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NURSERY rhymes-those quaint and haunting little verses that are still told by nurses to their children even in this wireless age-are interesting not merely because of their associations with our earliest memories, but because many of them have a long and important history of their own. Miss Molly Swabey has gone deeply into this subject, with a view to writing a book about it, and in this afternoon's talk she will give some surprising information about the origin of some of the most artless of these rhymes.

NO hobby can claim more passionate devotees than stamp-collecting, and all philatelists, from swapping schoolboys to owners of collections valued at thousands of pounds, will want to hear this evening's talk by the President of the London Stamp Club. Mr. Vallancey has lately returned from the International Philatelic Exhibition at Monaco, where his collections gained several awards.

JOHN IRELAND (Pianoforte)
Sonata for Violoncello and Pianoforte (Composed in 1923) JOHN IRELAND (born at Bowden, Cheshire in 1879) was, it will be remembered, the subject of the second ' New Friends in Music ' hour recently. This programme will enable listeners who may not be very familiar with his music to make acquaintance with other sides of his art. In one particularly—in chamber music— he has won very wide distinction.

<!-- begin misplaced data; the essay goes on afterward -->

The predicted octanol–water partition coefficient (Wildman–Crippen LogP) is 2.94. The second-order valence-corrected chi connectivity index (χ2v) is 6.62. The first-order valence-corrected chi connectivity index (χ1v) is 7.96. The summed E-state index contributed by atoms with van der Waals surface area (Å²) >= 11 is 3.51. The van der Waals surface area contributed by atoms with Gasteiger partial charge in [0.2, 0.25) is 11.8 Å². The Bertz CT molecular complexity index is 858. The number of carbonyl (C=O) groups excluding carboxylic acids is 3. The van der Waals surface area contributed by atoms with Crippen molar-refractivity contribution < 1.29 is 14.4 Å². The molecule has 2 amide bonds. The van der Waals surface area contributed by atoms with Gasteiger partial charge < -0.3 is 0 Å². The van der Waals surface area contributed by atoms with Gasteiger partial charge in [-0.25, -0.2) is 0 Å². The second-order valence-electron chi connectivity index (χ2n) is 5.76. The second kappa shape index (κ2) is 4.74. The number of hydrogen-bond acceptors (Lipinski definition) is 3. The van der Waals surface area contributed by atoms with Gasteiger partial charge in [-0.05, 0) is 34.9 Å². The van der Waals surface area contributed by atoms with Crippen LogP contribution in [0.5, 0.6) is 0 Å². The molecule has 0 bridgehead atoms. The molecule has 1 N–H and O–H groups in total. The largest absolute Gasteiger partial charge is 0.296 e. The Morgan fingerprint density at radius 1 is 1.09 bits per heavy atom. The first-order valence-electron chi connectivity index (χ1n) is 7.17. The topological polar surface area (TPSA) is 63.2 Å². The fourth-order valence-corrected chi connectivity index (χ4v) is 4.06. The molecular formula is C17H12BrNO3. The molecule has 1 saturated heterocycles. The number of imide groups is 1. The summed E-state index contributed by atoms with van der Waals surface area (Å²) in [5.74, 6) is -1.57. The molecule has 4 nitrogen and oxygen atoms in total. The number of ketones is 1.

His first Sonata for Pianoforte and 'Cello (in G Minor) is in three Movements : (I) At a moderate pace, in sustained style; (2) Rather slow and broad ; connected by a soliloquy for the 'Cello to (3) At a comfortable pace,in a well-marked rhythm.
From its first performance at the Æolian
Hall Miss Harrison has been associated with this Sonata, for it was she who played the 'Cello part on that occasion.

Second Trio (1917)
THIS work, in one Movement, is made up of a number of cohering short sections, and has a notable amount of variety in it.
Its slow opening, very soft, is like the opening idea, suggestive and clearly, quietly put, of a conversation between friends. There is soon a very emphatic burst of agreement about something, and then a moment of quietness, before the 'Cello drops in a much gayer thought. The Violin develops it, and all get excited. So the talk goes on, with plenty of fresh ideas, briefly discussed, and a little drawing together of the threads near the end (when there are spells of five-in-a-bar and seven-in-a-bar). The finish is tremendously vivid. There is something here of that quality of ruggodness that is often spoken of in connection with Ireland's music.

ONE of the most popular of the regular series of talks is Mr. Vernon Bartlett 's Thursday evening survey of world politics. The way of the world takes some understanding nowadays. Mr. Bartlett, however, has special qualifications for his work, for he has been both special foreign correspondent of .a London newspaper, and a prominent official of the League of Nations Union.

5XX Daventry

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This data is drawn from the Radio Times magazine between 1923 and 2009. It shows what was scheduled to be broadcast, meaning it was subject to change and may not be accurate. More